In France, 'mistrust of a Covid-19 vaccine is to be expected'

·5-min read

More than four out of 10 French people would be reluctant to get a vaccine for Covid-19 should one become available, a new study has found. FRANCE 24 spoke to a public health expert who says the government should commit to transparency and listening to medical professionals to help ease the roll-out of any future inoculation plans.

In a survey of global public acceptance of a Covid-19 vaccine published in the scientific journal Nature Medicine this week, researchers found that 41.11 percent of French citizens indicated they would be reluctant or even refuse to be vaccinated if one were to become available. Only Poland and Russia expressed less willingness to get inoculated.

This rejection comes as no surprise to Lucie Guimier, a public health expert at Institut Français de Géopolitique and author of a report on the geopolitical consequences of vaccine scepticism.

FRANCE 24: Do the results of the study surprise you?

Lucie Guimier: There’s nothing surprising about these results. It would be wrong to categorise these respondents as "anti-vaxxers” because we’re talking about a vaccine that is still in the process of being developed and for which we will have little or no time for hindsight or perspective. In general, it takes about 10 years to develop a vaccine before it is ready for the market. So these are legitimate concerns – a wave of mistrust regarding a Covid-19 vaccination is to be expected.

Even in the context of a pandemic, laboratories should not rush a vaccine to market that has not been sufficiently studied or that would have adverse effects on parts of the population. This would only add to the crisis we are already experiencing and would generate even more mistrust of the authorities.

The reaction of the French to the vaccine will also depend on how the government manages this campaign and communicates its message. Many questions remain unanswered: How will these vaccines be made available to the population? Who will be included in the debate? Will there be sufficient stocks?

F24: How can the authorities gain the population's confidence?

LG: To limit this mistrust, in my opinion, all health professionals – doctors, nurses, midwives, etc – should be included in the debate, because these medical professionals inspire much more confidence among patients than government representatives. If we don't succeed in including them in this vaccination campaign and listen to them, it will be difficult to raise awareness.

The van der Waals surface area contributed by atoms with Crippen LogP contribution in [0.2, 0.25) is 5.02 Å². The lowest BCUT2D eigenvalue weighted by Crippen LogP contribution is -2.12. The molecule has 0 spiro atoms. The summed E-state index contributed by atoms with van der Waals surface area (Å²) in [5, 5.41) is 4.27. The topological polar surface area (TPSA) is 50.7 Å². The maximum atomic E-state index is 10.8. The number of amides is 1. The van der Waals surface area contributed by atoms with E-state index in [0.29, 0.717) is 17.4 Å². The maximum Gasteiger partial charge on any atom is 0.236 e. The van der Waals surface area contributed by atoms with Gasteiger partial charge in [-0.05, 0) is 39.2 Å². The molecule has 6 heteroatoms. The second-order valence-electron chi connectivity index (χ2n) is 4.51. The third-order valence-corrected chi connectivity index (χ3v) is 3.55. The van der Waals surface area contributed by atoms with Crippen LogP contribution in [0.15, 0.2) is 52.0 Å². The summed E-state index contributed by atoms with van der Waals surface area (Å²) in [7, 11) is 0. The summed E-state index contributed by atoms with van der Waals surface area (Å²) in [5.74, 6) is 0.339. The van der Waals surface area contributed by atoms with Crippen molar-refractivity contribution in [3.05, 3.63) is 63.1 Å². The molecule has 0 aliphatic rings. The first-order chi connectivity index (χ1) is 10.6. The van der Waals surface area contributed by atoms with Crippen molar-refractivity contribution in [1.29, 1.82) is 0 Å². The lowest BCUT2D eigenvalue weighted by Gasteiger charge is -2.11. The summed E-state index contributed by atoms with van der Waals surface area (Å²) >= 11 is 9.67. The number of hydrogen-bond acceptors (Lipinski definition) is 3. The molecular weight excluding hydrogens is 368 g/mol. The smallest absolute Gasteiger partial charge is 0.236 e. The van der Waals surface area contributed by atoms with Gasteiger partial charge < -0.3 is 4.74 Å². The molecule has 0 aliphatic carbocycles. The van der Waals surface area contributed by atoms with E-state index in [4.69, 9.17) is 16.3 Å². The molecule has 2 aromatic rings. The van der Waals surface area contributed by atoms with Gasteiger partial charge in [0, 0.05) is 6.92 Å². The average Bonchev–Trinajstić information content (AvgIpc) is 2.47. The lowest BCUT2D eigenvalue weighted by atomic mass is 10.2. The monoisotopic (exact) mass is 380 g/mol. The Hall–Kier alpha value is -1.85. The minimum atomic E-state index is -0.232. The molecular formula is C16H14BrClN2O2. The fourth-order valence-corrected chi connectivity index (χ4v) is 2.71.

F24: Could greater transparency on health policies also play a role?

LG: Health researchers have been hammering on about this for years. More transparency is absolutely essential. We must not hide behind simplistic arguments or take a paternalistic tone by just saying, "Get vaccinated". And although the French public health system is already trying to raise awareness on this issue, it is not an easy task.

The problem is, when faced with people who refuse to be vaccinated, the more we argue the more likely they are to view this as justification that the state has some hidden agenda – that it’s about collusion between the pharmaceutical companies and the political elites, that sort of thing. We know that this minority of anti-vaccine people will be very difficult to convince. And the efforts at persuasion must, above all, reach those who are sceptical or hesitant.

F24: Is the mistrust of vaccines more prevalent in France than elsewhere?

LG: Not necessarily. The history of vaccinations has always been marked by protest movements, but each country has its own particularities, which depend on the historical context and the ideology underlying the health systems.

For example, China's view of public health is not the same as in some other countries. China (which has a vaccine acceptance rate of more than 80 percent, according to the study) is a state with a communist system and a strong public health culture. Vaccination policies are implemented there without major reluctance or pushback. On the other hand, one of the particularities of France could be that, when it comes to health, the French expect a lot of the state while also being very critical when it intervenes.

France has also had some unique experiences with vaccines. Many still remember the winter of 2009-2010, when the H1N1 vaccination campaign was rolled out very rapidly. Around 60 cases of narcolepsy were subsequently recorded in the country, which was not a small number. Obviously, these undesirable effects have left an impression on people.

But while the anti-vaccine discourse is very voluble, and has even gained strength or fused with the anti-mask movements in some parts of the world, their impact remains limited in France. One only has to look at the current shortage of the flu vaccine in pharmacies to see this.

F24: Does mandatory vaccination seem like a legitimate option?

LG: Introducing a mandatory vaccination policy for Covid-19 seems very difficult to me – the state would meet with enormous opposition. We saw this in 2018, when the government extended the list of mandatory vaccinations for children. This was met with a lot of mistrust from some people.

When we see that some people are already reluctant to wear masks, imposing a mandatory vaccination policy – which is more intrusive –would seem to be extremely complicated.

Even if the state would prefer everyone to be vaccinated, the question remains whether we could do it, logistically. But a first step would be to make it mandatory, or strongly recommend, for the most fragile sections of society, such as the elderly or the otherwise vulnerable.

This article has been translated from the original interview in French.